Republican gubernatorial candidate Tom Foley unveiled a sweeping education plan Wednesday calling for fundamental changes in the state’s public schools, including a controversial proposal on how to pay for them.

Foley’s plan is centered on a philosophy of making public education more accountable to market forces. It would reallocate state funds to successful schools, for example, and give parents more choices such as charter schools, magnet schools or even schools in other districts.

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Tom Foley speaks with 7th-graders Raychel Morris (right) and Vance Murphy at Achievement First Hartford Academy (Robert A. Frahm)

Despite a deep state fiscal crisis, Foley pledged to maintain existing levels of support for schools but left little doubt that he plans to shake up the state’s public education system, possibly including the office of the state education commissioner.

“I hope I become known not only as the jobs governor in Connecticut, but as the education governor,” Foley said during a stop at Achievement First Hartford Academy, a charter school in Hartford.

Nevertheless, Foley’s education platform – particularly a proposal to revamp the state’s school finance structure – is certain to be resisted by many in the education establishment. The proposal would link school funding directly to each student, sending state aid and local tax support to whatever school the student attends – a magnet, a charter, a technical school or the local neighborhood school, for example.

The money-follows-the-student plan has been championed by the New Haven-based school reform group ConnCAN but has drawn criticism from teacher unions, school boards and others, mainly because it would bolster aid for some schools while taking away money from others.

Critics fear it would drain money from regular public schools at a time when schools are facing worsening budget strains.

Foley, however, described the system as “a marketplace where parents are choosing, selecting schools that they think are doing the best job for their children. . . . We don’t want to be funding failure. We want to be funding success.”

However, he said he does not support giving parents vouchers to send their children to private schools. “I support choice, particularly in districts where public schools are not meeting threshold levels of performance,” he said. “I believe we can provide that choice with magnet schools, charter schools and the opportunity to attend an excellent school in another district.”

Among other recommendations in Foley’s plan is an accountability system that would include student progress as a factor in evaluating teachers and principals. He said those evaluations, rather than seniority, should be used in making decisions about pay and promotion – a position likely to put Foley at odds with teacher unions.

“I understand that,” Foley said, “but I also believe that teachers fundamentally go into teaching because they’re concerned about the interests of our children. . . . If we have a policy that makes sense and have aspects of that policy that clearly will benefit children, I expect teachers and their representatives to support those policies.”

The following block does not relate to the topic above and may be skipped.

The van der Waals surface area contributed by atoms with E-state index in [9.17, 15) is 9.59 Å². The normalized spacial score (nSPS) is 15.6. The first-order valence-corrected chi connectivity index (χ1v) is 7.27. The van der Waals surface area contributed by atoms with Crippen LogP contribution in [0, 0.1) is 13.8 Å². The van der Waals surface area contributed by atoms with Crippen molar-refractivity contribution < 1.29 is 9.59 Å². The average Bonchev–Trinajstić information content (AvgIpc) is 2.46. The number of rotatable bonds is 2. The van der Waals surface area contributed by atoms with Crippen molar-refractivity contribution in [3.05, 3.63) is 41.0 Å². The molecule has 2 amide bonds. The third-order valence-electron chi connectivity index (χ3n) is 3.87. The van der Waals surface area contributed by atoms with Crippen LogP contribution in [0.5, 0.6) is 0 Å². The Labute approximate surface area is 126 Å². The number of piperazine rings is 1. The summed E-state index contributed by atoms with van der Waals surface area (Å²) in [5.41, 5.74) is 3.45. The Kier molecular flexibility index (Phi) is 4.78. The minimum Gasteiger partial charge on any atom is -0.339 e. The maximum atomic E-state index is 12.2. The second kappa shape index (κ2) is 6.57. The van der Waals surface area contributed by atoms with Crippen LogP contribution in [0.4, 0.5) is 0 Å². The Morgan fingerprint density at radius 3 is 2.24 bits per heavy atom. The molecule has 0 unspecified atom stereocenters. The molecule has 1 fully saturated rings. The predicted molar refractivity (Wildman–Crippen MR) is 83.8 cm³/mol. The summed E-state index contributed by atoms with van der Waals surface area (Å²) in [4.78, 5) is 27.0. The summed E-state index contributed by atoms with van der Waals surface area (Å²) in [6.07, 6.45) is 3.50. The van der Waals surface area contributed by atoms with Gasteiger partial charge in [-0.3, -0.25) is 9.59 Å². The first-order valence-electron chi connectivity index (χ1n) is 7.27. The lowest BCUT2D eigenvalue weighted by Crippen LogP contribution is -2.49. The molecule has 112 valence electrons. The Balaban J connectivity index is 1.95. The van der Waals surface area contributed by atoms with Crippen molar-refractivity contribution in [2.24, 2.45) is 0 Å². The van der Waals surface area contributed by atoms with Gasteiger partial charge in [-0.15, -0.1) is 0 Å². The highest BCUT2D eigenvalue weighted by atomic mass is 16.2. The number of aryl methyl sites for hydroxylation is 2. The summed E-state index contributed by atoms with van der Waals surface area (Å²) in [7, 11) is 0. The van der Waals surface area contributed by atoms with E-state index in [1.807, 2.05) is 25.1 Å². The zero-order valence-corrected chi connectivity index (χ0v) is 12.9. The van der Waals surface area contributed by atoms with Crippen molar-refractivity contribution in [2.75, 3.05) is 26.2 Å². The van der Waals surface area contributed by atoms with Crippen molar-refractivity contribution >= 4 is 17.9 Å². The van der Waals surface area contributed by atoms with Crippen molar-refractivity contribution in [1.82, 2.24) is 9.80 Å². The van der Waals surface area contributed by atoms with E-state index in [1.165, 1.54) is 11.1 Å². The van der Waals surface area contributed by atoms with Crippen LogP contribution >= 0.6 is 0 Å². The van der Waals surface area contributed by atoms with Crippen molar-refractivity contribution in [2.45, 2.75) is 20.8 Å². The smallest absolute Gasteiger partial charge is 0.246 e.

Foley also supported requiring graduation or end-of-course exams – a policy that was included in an education reform bill passed by the legislature earlier this year.

Foley said he wants Connecticut to restore its reputation as one of the top-performing states on national tests of reading and mathematics, noting that test scores have fallen behind those of some other states, notably Massachusetts. He cited Massachusetts and Florida as models for reform. He said he favors a system such as one used in Florida that gives schools grades of A to F and revamps those that perform poorly.

He said the state missed opportunities for more funding when it was eliminated recently from the Obama administration’s Race to the Top school reform competition. The state had applied for $175 million but did not make a list of finalists while neighboring states of Massachusetts, Rhode Island and New York all were winners of the federal grants.

Under Connecticut law, the governor appoints members of the State Board of Education, and Foley said he would appoint members who would concur with him on who should fill the office of state education commissioner.

Later, he declined to say whether he would prefer to keep Education Commissioner Mark McQuillan on the job. “I have not made any decisions in that area,” he said, “but I would want somebody who is reform-minded and supported my plan and had the same sense of urgency as I do about fixing schools in Connecticut that are not working.”

 Dan Malloy, the Democratic candidate for governor, issued a statement Wednesday criticizing Foley’s plan.

“I welcome Tom to the discussion about education, but I think there are some real deficiencies in his plan.  There’s nothing on early childhood education, very little on parental involvement, and not a word about higher education,” Malloy said.

He said the proposal “demonstrates a fundamental lack of understanding that education is a lifelong process.”

In response to a question at Wednesday’s press conference, Foley said he would support additional preschool programs. On higher education issues, he said he is planning to issue a separate policy report.

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